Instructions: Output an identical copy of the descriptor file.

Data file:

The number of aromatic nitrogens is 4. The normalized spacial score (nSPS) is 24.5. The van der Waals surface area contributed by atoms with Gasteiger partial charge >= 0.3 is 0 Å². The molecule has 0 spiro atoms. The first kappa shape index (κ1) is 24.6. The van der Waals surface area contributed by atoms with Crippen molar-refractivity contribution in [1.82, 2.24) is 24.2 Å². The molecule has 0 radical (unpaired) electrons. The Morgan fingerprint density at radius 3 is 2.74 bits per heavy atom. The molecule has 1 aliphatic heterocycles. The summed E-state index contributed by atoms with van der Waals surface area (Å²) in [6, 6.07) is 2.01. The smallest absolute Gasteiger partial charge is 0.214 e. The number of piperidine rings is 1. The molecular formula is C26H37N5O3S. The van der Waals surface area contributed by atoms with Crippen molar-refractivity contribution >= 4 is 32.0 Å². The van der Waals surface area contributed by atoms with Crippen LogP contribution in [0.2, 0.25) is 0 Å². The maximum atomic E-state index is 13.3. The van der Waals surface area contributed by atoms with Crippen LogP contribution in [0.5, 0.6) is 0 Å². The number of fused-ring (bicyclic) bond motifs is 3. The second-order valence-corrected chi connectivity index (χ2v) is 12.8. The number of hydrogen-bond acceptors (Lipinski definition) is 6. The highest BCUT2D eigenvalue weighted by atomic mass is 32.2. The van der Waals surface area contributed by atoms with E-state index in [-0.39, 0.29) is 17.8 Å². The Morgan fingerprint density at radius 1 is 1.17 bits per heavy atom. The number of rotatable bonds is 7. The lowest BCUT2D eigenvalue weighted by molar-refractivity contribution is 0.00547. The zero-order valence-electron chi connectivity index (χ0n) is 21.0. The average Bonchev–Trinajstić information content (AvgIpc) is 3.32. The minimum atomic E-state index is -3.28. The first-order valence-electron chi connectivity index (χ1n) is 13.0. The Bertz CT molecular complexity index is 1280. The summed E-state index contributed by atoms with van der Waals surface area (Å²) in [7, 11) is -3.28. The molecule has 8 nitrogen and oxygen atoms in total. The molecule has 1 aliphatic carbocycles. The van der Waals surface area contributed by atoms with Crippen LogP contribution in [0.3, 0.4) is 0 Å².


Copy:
The number of aromatic nitrogens is 4. The normalized spacial score (nSPS) is 24.5. The van der Waals surface area contributed by atoms with Gasteiger partial charge >= 0.3 is 0 Å². The molecule has 0 spiro atoms. The first kappa shape index (κ1) is 24.6. The van der Waals surface area contributed by atoms with Crippen molar-refractivity contribution in [1.82, 2.24) is 24.2 Å². The molecule has 0 radical (unpaired) electrons. The Morgan fingerprint density at radius 3 is 2.74 bits per heavy atom. The molecule has 1 aliphatic heterocycles. The summed E-state index contributed by atoms with van der Waals surface area (Å²) in [6, 6.07) is 2.01. The smallest absolute Gasteiger partial charge is 0.214 e. The number of piperidine rings is 1. The molecular formula is C26H37N5O3S. The van der Waals surface area contributed by atoms with Crippen molar-refractivity contribution >= 4 is 32.0 Å². The van der Waals surface area contributed by atoms with Crippen LogP contribution in [0.2, 0.25) is 0 Å². The maximum atomic E-state index is 13.3. The van der Waals surface area contributed by atoms with Crippen LogP contribution in [0.5, 0.6) is 0 Å². The number of fused-ring (bicyclic) bond motifs is 3. The second-order valence-corrected chi connectivity index (χ2v) is 12.8. The number of hydrogen-bond acceptors (Lipinski definition) is 6. The highest BCUT2D eigenvalue weighted by atomic mass is 32.2. The van der Waals surface area contributed by atoms with E-state index in [-0.39, 0.29) is 17.8 Å². The Morgan fingerprint density at radius 1 is 1.17 bits per heavy atom. The number of rotatable bonds is 7. The lowest BCUT2D eigenvalue weighted by molar-refractivity contribution is 0.00547. The zero-order valence-electron chi connectivity index (χ0n) is 21.0. The average Bonchev–Trinajstić information content (AvgIpc) is 3.32. The minimum atomic E-state index is -3.28. The first-order valence-electron chi connectivity index (χ1n) is 13.0. The Bertz CT molecular complexity index is 1280. The summed E-state index contributed by atoms with van der Waals surface area (Å²) in [7, 11) is -3.28. The molecule has 8 nitrogen and oxygen atoms in total. The molecule has 1 aliphatic carbocycles. The van der Waals surface area contributed by atoms with Crippen LogP contribution in [0.3, 0.4) is 0 Å².